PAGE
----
For nearly a year, hints of the problems plaguing Philadelphia's Veterans Affairs benefits office had seeped out. On Wednesday, the agency's own inspectors finally confirmed nearly all the allegations - and added new ones - in a searing report that painted the most damaging portrait to date of dysfunction at the Germantown office.
The VA inspector general's 10-month probe found more than 31,000 veteran inquiries had languished, on average, for almost a year. Sorters had stamped as "unidentifiable" thousands of pieces of mail from veterans, ignoring phone numbers or other information that would have made many easy to track. Duplicate records led to more than $2.2 million in overpayments to veterans.
The 78-page report stopped short of faulting specific employees, or even naming any. But it directed the agency to launch a deeper review to determine who should be held accountable, signaling that the Philadelphia office - among the most scrutinized in a national VA scandal - is likely to remain in the spotlight.
"There is an immediate need to improve the operation and management" of the Philadelphia office, Assistant Inspector General Linda Halliday wrote. "Leadership must work to restore the trust of employees and promote open communication."
The office oversees benefits for 825,000 veterans in eastern Pennsylvania, South Jersey, and Delaware, and manages the distribution of $4.1 billion annually. It also houses one of the nation's three pension management centers for veterans.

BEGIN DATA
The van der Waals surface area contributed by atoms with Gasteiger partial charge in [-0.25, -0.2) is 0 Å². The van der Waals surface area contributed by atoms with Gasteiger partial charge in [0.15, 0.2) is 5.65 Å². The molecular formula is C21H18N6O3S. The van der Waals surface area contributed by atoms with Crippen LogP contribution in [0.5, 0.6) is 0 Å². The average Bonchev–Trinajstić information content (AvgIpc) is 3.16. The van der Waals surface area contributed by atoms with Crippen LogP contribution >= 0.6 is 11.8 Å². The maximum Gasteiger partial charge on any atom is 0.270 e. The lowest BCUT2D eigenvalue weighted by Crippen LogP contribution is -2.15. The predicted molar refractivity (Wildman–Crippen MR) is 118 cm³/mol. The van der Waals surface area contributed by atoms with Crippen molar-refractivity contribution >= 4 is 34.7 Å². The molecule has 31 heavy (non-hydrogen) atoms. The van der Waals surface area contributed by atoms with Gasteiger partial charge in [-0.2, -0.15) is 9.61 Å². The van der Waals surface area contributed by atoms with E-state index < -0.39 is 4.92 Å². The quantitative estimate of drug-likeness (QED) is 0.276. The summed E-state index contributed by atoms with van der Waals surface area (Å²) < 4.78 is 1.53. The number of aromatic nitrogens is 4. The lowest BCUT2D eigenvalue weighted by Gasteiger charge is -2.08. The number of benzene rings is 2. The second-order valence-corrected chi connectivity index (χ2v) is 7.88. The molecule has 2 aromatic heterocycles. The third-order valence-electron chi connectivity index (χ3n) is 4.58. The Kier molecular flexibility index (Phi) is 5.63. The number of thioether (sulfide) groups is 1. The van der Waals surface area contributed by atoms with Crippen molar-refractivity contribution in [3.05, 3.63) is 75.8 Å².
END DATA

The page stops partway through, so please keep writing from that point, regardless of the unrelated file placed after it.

When the facility came under investigation in June, many veterans across the region wondered if reports of document mismanagement explained why their inquiries were often met with silence. One Philadelphia man who had tried for two years to secure benefits for his mother said forms he sent there seemed to end up in "a black hole."
On Wednesday, VA officials said that the report "reflects the conditions as they were over a year ago" and that the office has made vast improvements since Diana Rubens became director weeks after the investigation began. Allison Hickey, undersecretary for benefits, has said a majority of the problems have been fixed.
Halliday said she disagreed with the assertion that the report paints an entirely outdated picture of the office. She said that while the inspector general completed site work at the office in August, allegations continued to roll in. Last month, an employee reported a "scheme to credit . . . staff for training they did not complete," Halliday said.
The report also gave new clarity on the claim that first drew investigators to Philadelphia: that a VA policy allowing old claims to be marked as new was being widely applied to hide the office's backlog.
VA officials have said the mistakes stemmed from a misunderstanding of agency policy. But in the report, investigators said managers changed how the policy was applied based on the backlog of pending mail, a practice that "seems to contradict VA core values of integrity."
For example, in July 2013, staff members were told to put new dates on claims older than 264 days, the inspectors found. In December 2013, that changed to claims older than 212 days. On March 11, 2014, staff members were told to not establish any claim with a date prior to Feb. 26, 2014 - making the oldest possible claim 13 days.